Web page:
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Video games are very dangerous. According to Professor Brad Bushman of Iowa State University “The correlation between violent media and aggression is larger than the correlation between exposure to lead and decreased I.Q. levels in kids. . . . It’s larger than the effects of exposure to asbestos. It’s larger than the effect of secondhand smoke on cancer.” That’s pretty big.
There are over 1,000 other studies that support the conclusion that when children watch violent media, they become more aggressive. On the other hand, aggression can be decreased by as much as 25% simply by decreasing the amount of television and movie violence the child sees. Pediatricians and psychiatrists explain that while most adults can distinguish media images from real images, due to left hemisphere immaturity and lack of life experiences, a child’s brain can’t put the images into context.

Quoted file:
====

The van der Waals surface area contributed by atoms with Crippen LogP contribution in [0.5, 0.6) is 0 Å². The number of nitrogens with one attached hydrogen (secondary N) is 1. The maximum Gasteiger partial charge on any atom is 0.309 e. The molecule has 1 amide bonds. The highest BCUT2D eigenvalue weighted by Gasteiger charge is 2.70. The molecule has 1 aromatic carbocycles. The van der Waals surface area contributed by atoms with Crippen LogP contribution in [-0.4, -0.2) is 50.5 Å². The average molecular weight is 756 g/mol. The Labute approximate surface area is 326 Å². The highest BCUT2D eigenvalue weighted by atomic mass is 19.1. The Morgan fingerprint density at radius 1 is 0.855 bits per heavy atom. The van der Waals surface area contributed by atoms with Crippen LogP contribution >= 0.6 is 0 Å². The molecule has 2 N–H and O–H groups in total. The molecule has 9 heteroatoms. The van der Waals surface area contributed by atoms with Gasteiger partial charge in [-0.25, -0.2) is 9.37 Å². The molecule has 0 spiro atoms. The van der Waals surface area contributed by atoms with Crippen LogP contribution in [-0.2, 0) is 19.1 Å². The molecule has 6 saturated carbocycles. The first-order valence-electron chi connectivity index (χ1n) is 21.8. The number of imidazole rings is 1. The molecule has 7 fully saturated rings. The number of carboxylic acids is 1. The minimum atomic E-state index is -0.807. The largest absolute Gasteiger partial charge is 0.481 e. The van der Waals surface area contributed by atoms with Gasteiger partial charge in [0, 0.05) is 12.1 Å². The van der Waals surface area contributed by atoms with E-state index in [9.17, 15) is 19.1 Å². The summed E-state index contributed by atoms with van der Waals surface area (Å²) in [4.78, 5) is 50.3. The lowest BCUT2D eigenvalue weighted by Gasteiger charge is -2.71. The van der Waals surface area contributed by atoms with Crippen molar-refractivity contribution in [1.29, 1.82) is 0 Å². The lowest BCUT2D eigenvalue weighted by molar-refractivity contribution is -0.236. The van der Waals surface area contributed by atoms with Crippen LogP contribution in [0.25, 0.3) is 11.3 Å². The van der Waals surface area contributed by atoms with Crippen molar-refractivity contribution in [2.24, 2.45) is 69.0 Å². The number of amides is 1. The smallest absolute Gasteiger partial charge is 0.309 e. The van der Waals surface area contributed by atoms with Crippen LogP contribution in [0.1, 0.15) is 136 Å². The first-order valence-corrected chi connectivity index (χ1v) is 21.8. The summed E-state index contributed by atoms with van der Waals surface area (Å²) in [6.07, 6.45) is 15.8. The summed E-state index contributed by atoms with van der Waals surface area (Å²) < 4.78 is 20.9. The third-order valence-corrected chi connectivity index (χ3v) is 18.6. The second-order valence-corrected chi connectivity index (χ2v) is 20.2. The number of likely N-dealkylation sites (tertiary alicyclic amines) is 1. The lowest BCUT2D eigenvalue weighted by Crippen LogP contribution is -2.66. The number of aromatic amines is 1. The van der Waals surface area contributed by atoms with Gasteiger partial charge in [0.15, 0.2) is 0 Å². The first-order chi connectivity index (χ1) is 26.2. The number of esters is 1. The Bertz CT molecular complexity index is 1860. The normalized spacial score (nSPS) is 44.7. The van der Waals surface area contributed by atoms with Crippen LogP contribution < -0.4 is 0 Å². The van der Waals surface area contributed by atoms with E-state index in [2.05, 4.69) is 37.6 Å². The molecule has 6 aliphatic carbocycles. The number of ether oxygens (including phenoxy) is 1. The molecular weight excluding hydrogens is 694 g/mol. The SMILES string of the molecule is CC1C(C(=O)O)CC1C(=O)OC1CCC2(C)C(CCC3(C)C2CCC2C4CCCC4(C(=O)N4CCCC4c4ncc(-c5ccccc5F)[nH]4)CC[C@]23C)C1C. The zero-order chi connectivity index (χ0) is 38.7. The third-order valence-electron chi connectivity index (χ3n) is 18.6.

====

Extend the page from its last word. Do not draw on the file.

In long-term studies from New York, heavy TV watchers were more likely to act in aggressive ways, and in separate studies scientists got similar results when they studied the effects of violent video games or songs with violent lyrics. It all goes back to the simple idea of building blocks: You get out what you put in. If you view a steady diet of violence, you accept violence in thought and possibly in action. Playing violent video games is dangerous. Do the best you can to guard the images and behaviors that go into the building blocks of your child’s mind.
Learn more about how screen time affects your child (and what you can do about it) by clicking here to see your options.
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